These aren't just some PC World geeks with permanent chips on their shoulders putting the most negative possible spin on Apple. These are Apple-friendly guys (well, let's just call Winer Apple-compatible), and they are extremely influential writers in the world where Apple's customers swim. They can't and won't be ignored. This chain reaction is well past critical mass, and the smart money is on Apple to respond formally in the very near future — maybe even this week.

But make no mistake, here: all these bloggers have been asleep at the switch, and are only waking up now to what rgbFILTER and I have been talking about for weeks.

The first unmistakeable warning sign was Apple's breezy willingness to extend their technological control into the silencing of artistic expression — this was the clear evidence that they do not feel any responsibility to carry the principles of democracy forward into their spanking new media space, and that there is really no limit to the control they are willing to exert upon their users.

Don't believe it? You will. Because with the recent news that they are now banning software that competes with them from the App Store, Apple has finally made the mistake that will spark that collective 'duh' moment among those who didn't see the problem with electronics mavens claiming this kind of control, before.

Let's all hope that Apple takes the biggest possible bath over this, and that other companies who are by no means innocent in this regard (I'm looking at those who forged the shackles worn by console artists), will sit up and take note that their days of controlling user culture are numbered.

[Published originally at The Laroquod Experiment.]

Jobs and Woz, in Manga, for Kids!

By way of Boingboing.net, my attention has been drawn to an '80s manga by Mitsuru Sugaya about the birth of Apple. Not speaking Japanese, I managed to get some gist of the artist's commentary (though not the comic dialogue itself) from the Babelfish version. I particularly enjoyed their rendition of Mitsuru's descriptions of one of Woz's teen pranks. (See if you can guess what it does...)

Concerning interest and [itazura] to electronics construction of this, the experience of the writer is projected. However the writer made, it was something where the primary coil and the secondary coil the hand it does to wind the electric shock surprise box, with the nail of the iron as a core, with intermittence of the buzzer false interchange makes and transforms. When the box of the chocolate is pulled out, [butsu] and sound doing, [biritsu] it is to have the [itazura] toy which becomes numb, but that handmade it is something which is done.
The artist also has this to (sort of) say about what he was trying to accomplish, which I loosely and probably inaccurately perceive as meaning that he wanted to make kids feel what it was like in the early heyday of Silicon Valley in their guts:
Concerning venture business you had known, but as for viewing the word, venture capital and the venture capitalist to, this time was unprecedented. This article becoming opportunity, interest grows even in the mechanism and economy of stocks, that eventually, means to be connected to drawing business information cartoon. When also you go out to Silicon Valley in 1983, wants to try feeling the atmosphere of actual place of such a venture business with the body.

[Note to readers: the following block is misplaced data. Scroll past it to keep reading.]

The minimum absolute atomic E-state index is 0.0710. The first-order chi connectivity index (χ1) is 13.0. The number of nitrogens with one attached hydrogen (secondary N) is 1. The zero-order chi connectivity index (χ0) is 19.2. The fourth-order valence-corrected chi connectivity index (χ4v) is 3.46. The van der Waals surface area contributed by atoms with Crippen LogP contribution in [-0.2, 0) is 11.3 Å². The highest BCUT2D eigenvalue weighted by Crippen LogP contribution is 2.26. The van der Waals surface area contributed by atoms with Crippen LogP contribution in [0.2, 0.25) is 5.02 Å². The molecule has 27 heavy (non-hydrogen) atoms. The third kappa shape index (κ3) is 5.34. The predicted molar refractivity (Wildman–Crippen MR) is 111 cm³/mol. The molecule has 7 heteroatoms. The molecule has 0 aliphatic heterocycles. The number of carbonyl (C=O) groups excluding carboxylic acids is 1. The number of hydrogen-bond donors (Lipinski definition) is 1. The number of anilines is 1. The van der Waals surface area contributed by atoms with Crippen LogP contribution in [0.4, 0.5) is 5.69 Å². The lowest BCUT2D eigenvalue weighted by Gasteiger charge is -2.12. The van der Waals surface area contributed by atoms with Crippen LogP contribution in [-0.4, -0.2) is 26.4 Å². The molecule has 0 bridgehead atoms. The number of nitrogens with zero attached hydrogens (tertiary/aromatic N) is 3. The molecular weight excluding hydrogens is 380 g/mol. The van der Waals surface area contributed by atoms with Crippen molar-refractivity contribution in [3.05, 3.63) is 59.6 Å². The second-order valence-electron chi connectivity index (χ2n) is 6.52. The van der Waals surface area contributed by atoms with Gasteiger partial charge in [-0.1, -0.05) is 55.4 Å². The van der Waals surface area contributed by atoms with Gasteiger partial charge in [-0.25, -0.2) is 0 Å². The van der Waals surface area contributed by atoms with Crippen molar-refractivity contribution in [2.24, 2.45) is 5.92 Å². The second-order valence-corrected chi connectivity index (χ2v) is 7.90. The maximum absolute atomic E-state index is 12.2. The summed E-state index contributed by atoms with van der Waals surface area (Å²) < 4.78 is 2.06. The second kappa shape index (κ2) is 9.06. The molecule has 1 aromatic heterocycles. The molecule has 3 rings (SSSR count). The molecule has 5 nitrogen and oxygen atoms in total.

I can't tell if he succeeded, but it was awfully fun to check out. If anyone comes across a translation of the comic itself, post it here!

[Published originally at The Laroquod Experiment.]

Apple vs. Art, part 2: Apple vs. Fart

I have to say, when I wrote my first post on Apple's attempts to soup-nazi new media spaces, I had no idea a sequel would be so soon in the offing. In this week's episode, we have an actual App Store rejection letter from Apple, which is so galling in its casual application of censorship to a harmless fart joke app, that even in the unlikely event that it would be a good idea to let any one posse of techno-dudes carry the keys to the new media kingdom, it's as clear as day the people at Apple are not those dudes.

The rejection letter was emailed to MacRumors by the developer, who also posted a full demo of the app to YouTube. The text of the letter follows:

Hello Developer,

We've reviewed your application Pull My Finger. We have determined that this application is of limited utility to the broad iPhone and iPod touch user community, and will not be published to the App Store.

It may be very appropriate to share with friends and family, and we recommend you review the Ad Hoc method on the Distribution tab of the iPhone Developer Portal for details on distributing this application among a small group of people of your choosing.


Victor Wang
Worldwide Developer Relations
Apple, Inc.
So, in other words, Apple controls the entire software market for this new medium (every effort having been taken to lock things down otherwise), which it will now fill capriciously according to its taste! And if you don't like it, you are free to use a method they have provided you to share your app with a 'small group of people of your choosing'? Why small? Isn't that a lot like saying you are free to sing in the shower — but they own everywhere else? Imagine if Apple had invented the microphone...

Essentially, Apple is trying to appoint itself the cultural gatekeepers as well as the technicians of a new public square, blocking you from it without their prior approval — a responsibility, by the way, that they appear to approach about as democratically as picking a T-shirt.